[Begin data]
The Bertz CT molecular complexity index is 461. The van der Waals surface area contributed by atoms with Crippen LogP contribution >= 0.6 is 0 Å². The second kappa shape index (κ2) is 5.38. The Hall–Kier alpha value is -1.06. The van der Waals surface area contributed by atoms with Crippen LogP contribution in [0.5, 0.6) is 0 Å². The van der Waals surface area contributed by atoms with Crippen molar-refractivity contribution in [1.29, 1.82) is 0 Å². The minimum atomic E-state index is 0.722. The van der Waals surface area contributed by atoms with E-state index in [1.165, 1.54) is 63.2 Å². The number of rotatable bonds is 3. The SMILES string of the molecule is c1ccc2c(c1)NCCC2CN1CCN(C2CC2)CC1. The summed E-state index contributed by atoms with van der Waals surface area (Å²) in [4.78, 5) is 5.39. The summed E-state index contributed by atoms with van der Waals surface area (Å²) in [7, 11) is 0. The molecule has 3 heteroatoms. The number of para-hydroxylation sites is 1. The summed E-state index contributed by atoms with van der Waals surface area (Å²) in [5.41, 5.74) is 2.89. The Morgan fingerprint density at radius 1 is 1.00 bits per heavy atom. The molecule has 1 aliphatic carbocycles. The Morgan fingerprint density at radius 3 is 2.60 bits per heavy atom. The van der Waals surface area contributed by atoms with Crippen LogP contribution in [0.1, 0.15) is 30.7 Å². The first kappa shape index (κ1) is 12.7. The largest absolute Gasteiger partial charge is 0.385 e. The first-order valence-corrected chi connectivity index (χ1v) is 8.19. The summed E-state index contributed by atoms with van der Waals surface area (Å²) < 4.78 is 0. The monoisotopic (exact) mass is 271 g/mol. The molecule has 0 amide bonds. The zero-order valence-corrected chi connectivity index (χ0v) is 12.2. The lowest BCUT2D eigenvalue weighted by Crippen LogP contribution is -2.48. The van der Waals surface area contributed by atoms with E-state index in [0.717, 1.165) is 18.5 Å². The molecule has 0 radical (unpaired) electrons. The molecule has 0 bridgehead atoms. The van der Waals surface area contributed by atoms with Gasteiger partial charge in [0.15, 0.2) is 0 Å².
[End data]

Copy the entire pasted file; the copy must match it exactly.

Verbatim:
The Bertz CT molecular complexity index is 461. The van der Waals surface area contributed by atoms with Crippen LogP contribution >= 0.6 is 0 Å². The second kappa shape index (κ2) is 5.38. The Hall–Kier alpha value is -1.06. The van der Waals surface area contributed by atoms with Crippen LogP contribution in [0.5, 0.6) is 0 Å². The van der Waals surface area contributed by atoms with Crippen molar-refractivity contribution in [1.29, 1.82) is 0 Å². The minimum atomic E-state index is 0.722. The van der Waals surface area contributed by atoms with E-state index in [1.165, 1.54) is 63.2 Å². The number of rotatable bonds is 3. The SMILES string of the molecule is c1ccc2c(c1)NCCC2CN1CCN(C2CC2)CC1. The summed E-state index contributed by atoms with van der Waals surface area (Å²) in [4.78, 5) is 5.39. The summed E-state index contributed by atoms with van der Waals surface area (Å²) in [7, 11) is 0. The molecule has 3 heteroatoms. The number of para-hydroxylation sites is 1. The summed E-state index contributed by atoms with van der Waals surface area (Å²) in [5.41, 5.74) is 2.89. The Morgan fingerprint density at radius 1 is 1.00 bits per heavy atom. The molecule has 1 aliphatic carbocycles. The Morgan fingerprint density at radius 3 is 2.60 bits per heavy atom. The van der Waals surface area contributed by atoms with Crippen LogP contribution in [0.1, 0.15) is 30.7 Å². The first kappa shape index (κ1) is 12.7. The largest absolute Gasteiger partial charge is 0.385 e. The first-order valence-corrected chi connectivity index (χ1v) is 8.19. The summed E-state index contributed by atoms with van der Waals surface area (Å²) < 4.78 is 0. The monoisotopic (exact) mass is 271 g/mol. The molecule has 0 amide bonds. The zero-order valence-corrected chi connectivity index (χ0v) is 12.2. The lowest BCUT2D eigenvalue weighted by Crippen LogP contribution is -2.48. The van der Waals surface area contributed by atoms with E-state index in [0.717, 1.165) is 18.5 Å². The molecule has 0 radical (unpaired) electrons. The molecule has 0 bridgehead atoms. The van der Waals surface area contributed by atoms with Gasteiger partial charge in [0.15, 0.2) is 0 Å².